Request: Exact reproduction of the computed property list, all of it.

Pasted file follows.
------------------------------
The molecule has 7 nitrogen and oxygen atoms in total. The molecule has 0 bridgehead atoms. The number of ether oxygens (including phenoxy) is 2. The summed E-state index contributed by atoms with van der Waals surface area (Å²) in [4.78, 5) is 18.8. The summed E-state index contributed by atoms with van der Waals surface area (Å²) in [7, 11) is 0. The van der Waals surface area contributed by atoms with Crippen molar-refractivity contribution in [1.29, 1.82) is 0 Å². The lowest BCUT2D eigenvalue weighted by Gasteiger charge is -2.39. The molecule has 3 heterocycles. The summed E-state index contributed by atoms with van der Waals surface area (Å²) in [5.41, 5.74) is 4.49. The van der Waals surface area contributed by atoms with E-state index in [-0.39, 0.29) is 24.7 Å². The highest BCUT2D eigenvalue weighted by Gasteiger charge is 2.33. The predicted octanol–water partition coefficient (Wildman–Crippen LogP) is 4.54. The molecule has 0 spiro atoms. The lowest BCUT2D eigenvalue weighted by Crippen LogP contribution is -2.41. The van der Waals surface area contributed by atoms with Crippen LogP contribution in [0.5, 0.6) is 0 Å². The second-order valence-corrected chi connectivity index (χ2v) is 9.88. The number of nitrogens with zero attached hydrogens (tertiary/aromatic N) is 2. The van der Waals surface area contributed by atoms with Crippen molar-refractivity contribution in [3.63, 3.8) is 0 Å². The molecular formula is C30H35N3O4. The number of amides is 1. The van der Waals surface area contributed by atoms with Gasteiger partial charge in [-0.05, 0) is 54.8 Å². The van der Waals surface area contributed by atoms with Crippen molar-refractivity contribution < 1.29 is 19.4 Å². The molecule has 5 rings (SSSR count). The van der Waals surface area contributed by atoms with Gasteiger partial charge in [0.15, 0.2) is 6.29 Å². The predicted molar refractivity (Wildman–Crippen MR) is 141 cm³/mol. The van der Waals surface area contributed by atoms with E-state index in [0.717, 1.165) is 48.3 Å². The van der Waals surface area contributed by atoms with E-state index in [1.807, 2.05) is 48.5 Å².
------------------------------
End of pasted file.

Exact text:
The molecule has 7 nitrogen and oxygen atoms in total. The molecule has 0 bridgehead atoms. The number of ether oxygens (including phenoxy) is 2. The summed E-state index contributed by atoms with van der Waals surface area (Å²) in [4.78, 5) is 18.8. The summed E-state index contributed by atoms with van der Waals surface area (Å²) in [7, 11) is 0. The van der Waals surface area contributed by atoms with Crippen molar-refractivity contribution in [1.29, 1.82) is 0 Å². The lowest BCUT2D eigenvalue weighted by Gasteiger charge is -2.39. The molecule has 3 heterocycles. The summed E-state index contributed by atoms with van der Waals surface area (Å²) in [5.41, 5.74) is 4.49. The van der Waals surface area contributed by atoms with E-state index in [-0.39, 0.29) is 24.7 Å². The highest BCUT2D eigenvalue weighted by Gasteiger charge is 2.33. The predicted octanol–water partition coefficient (Wildman–Crippen LogP) is 4.54. The molecule has 0 spiro atoms. The lowest BCUT2D eigenvalue weighted by Crippen LogP contribution is -2.41. The van der Waals surface area contributed by atoms with Crippen LogP contribution in [0.5, 0.6) is 0 Å². The second-order valence-corrected chi connectivity index (χ2v) is 9.88. The number of nitrogens with zero attached hydrogens (tertiary/aromatic N) is 2. The van der Waals surface area contributed by atoms with Crippen molar-refractivity contribution in [3.63, 3.8) is 0 Å². The molecular formula is C30H35N3O4. The number of amides is 1. The van der Waals surface area contributed by atoms with Gasteiger partial charge in [-0.05, 0) is 54.8 Å². The van der Waals surface area contributed by atoms with Crippen molar-refractivity contribution < 1.29 is 19.4 Å². The molecule has 5 rings (SSSR count). The van der Waals surface area contributed by atoms with Gasteiger partial charge in [0.15, 0.2) is 6.29 Å². The predicted molar refractivity (Wildman–Crippen MR) is 141 cm³/mol. The van der Waals surface area contributed by atoms with E-state index in [0.717, 1.165) is 48.3 Å². The van der Waals surface area contributed by atoms with E-state index in [1.807, 2.05) is 48.5 Å².